# Carrying Capacity Calculator

Math underlines the dynamics of populations: learn one of the fundamental laws of ecology with our **carrying capacity calculator**.

Keep reading to learn:

- Why can we find math in biology?
- What are the laws of population growth?
- What is the carrying capacity?
- How to calculate the carrying capacity from the logistic equation.
- Some examples of carrying capacity.

Plus much more. Explore the point of contact between math and biology with Omni!

## How does a population grow? – the logistic model

To enter this topic, we need to introduce a friend: **Thomas Robert Malthus**. At the end of the 18^{th} century, he single-handedly revolutionized the field of **mathematical biology** by finding and modeling the correlation between **population growth** and **exponential functions**.

The connection formally made it possible to describe the **growth of a population** with a **dynamical system**.

🔎 A dynamical system, in science, is a set of equations describing the **trajectory of a point** in a specific **space**. Often, dynamical systems use relatively simple equations with an emerging **complexity** that can lead to the rise of **chaotic phenomena**.

In particular, the **logistic equation** governs the **number of individuals** in a population. Please take a look at it: it is surprisingly simple!

We could write a couple of books about this equation, but we will keep it short. Let's identify the elements of the logistic equation:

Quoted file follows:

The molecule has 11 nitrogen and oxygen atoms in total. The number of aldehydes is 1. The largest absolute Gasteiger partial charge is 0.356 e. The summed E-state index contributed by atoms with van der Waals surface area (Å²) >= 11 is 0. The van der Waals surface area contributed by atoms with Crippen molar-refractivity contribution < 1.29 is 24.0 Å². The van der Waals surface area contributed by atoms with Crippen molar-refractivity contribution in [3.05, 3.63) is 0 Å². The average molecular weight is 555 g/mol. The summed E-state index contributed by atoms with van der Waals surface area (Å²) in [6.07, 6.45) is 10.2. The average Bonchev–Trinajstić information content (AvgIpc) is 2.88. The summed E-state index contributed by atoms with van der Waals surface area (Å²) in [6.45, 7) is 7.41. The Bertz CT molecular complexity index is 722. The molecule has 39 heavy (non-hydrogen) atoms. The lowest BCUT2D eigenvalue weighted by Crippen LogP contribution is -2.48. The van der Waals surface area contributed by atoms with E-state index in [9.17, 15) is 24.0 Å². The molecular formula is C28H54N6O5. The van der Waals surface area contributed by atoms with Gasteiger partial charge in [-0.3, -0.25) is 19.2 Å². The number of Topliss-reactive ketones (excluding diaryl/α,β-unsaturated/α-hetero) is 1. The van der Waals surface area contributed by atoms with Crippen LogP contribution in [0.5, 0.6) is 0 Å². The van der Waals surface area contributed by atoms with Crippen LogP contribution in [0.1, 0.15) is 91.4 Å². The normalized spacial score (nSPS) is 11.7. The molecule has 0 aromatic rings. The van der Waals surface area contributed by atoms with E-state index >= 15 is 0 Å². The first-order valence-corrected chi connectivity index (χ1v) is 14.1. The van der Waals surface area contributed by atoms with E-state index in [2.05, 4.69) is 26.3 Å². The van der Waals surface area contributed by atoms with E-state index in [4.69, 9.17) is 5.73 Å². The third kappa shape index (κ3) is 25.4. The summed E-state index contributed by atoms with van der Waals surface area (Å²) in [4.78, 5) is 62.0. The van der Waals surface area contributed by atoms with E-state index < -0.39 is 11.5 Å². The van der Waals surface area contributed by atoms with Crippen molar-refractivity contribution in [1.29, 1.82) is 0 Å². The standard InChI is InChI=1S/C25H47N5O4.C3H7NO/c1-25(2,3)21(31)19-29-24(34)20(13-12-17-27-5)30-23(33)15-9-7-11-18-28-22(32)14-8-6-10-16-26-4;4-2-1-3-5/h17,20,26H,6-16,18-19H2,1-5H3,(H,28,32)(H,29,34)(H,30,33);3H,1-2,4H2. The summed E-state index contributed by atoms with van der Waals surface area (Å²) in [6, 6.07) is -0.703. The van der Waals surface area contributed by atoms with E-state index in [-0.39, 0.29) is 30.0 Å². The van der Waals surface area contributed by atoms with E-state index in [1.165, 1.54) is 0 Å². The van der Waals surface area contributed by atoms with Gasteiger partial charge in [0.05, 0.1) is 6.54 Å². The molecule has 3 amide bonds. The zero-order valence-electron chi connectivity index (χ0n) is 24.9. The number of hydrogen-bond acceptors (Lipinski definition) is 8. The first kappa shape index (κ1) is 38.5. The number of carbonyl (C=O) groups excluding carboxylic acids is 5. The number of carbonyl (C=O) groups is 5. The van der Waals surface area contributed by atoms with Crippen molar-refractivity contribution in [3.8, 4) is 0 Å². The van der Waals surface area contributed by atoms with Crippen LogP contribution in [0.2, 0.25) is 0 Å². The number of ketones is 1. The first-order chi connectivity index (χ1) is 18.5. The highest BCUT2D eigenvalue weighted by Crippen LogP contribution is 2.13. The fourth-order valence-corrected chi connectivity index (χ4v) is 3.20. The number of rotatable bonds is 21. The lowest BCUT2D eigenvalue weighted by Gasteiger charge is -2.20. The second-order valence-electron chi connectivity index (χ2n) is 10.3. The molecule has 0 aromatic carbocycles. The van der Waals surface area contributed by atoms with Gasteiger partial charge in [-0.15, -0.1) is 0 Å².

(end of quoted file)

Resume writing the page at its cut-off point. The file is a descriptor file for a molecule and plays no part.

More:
- $N$ is the
**number of individuals**at a given time; - $r$ is the
**rate of change per individual**; and - $K$ is the carrying capacity.

The logistic equation is a **differential equation**: the left-hand side is a **derivative**, particularly the derivative of the number of individuals with respect to time. In other words, this derivative is the **rate of increase of the population**. If you think of the curve describing the population over time, the equation above is nothing but its **slope**.

🔎 Mathematical corner! The expression $\tfrac{dN}{dt}$ is a derivative. We read it as "derivative of $N$ with respect to $t$", and is only a **notation**, where $dN$ and $dt$ are **infinitely small intervals** of the relative quantities.

In the graph below, you can appreciate the behavior of that function.

Note that the population **starts and ends changing at an extremely low pace**, while it has a maximum between the beginning and when it reaches the carrying capacity.